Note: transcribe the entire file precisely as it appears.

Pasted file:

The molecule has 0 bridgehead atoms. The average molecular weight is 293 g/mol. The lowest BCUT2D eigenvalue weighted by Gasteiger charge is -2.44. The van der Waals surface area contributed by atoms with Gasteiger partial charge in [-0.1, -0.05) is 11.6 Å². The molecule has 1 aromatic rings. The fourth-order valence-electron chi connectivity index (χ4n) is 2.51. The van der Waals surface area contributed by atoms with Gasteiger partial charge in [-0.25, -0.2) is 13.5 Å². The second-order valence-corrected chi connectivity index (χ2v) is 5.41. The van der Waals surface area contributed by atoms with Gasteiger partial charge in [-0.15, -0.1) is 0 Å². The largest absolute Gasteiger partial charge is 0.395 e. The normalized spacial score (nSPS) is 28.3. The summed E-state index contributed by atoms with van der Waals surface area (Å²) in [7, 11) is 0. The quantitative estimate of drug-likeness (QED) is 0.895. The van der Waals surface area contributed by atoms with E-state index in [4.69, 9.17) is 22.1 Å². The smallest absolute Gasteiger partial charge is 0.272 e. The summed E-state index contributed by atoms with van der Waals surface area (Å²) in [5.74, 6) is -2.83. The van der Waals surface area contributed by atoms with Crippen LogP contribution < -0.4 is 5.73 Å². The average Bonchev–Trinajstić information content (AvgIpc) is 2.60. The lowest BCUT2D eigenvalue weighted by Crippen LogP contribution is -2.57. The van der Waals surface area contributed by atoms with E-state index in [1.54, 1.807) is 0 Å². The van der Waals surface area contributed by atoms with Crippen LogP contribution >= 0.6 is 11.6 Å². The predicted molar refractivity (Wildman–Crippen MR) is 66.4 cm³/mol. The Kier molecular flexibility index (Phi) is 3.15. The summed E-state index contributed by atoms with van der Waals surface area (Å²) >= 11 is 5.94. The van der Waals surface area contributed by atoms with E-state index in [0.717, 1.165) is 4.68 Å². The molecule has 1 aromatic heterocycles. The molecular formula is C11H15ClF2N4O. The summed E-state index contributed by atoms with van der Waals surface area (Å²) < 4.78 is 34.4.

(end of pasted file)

The molecule has 0 bridgehead atoms. The average molecular weight is 293 g/mol. The lowest BCUT2D eigenvalue weighted by Gasteiger charge is -2.44. The van der Waals surface area contributed by atoms with Gasteiger partial charge in [-0.1, -0.05) is 11.6 Å². The molecule has 1 aromatic rings. The fourth-order valence-electron chi connectivity index (χ4n) is 2.51. The van der Waals surface area contributed by atoms with Gasteiger partial charge in [-0.25, -0.2) is 13.5 Å². The second-order valence-corrected chi connectivity index (χ2v) is 5.41. The van der Waals surface area contributed by atoms with Gasteiger partial charge in [-0.15, -0.1) is 0 Å². The largest absolute Gasteiger partial charge is 0.395 e. The normalized spacial score (nSPS) is 28.3. The summed E-state index contributed by atoms with van der Waals surface area (Å²) in [7, 11) is 0. The quantitative estimate of drug-likeness (QED) is 0.895. The van der Waals surface area contributed by atoms with E-state index in [4.69, 9.17) is 22.1 Å². The smallest absolute Gasteiger partial charge is 0.272 e. The summed E-state index contributed by atoms with van der Waals surface area (Å²) in [5.74, 6) is -2.83. The van der Waals surface area contributed by atoms with Crippen LogP contribution < -0.4 is 5.73 Å². The average Bonchev–Trinajstić information content (AvgIpc) is 2.60. The lowest BCUT2D eigenvalue weighted by Crippen LogP contribution is -2.57. The van der Waals surface area contributed by atoms with E-state index in [1.54, 1.807) is 0 Å². The van der Waals surface area contributed by atoms with Crippen LogP contribution >= 0.6 is 11.6 Å². The predicted molar refractivity (Wildman–Crippen MR) is 66.4 cm³/mol. The Kier molecular flexibility index (Phi) is 3.15. The summed E-state index contributed by atoms with van der Waals surface area (Å²) >= 11 is 5.94. The van der Waals surface area contributed by atoms with E-state index in [0.717, 1.165) is 4.68 Å². The molecule has 1 aromatic heterocycles. The molecular formula is C11H15ClF2N4O. The summed E-state index contributed by atoms with van der Waals surface area (Å²) < 4.78 is 34.4.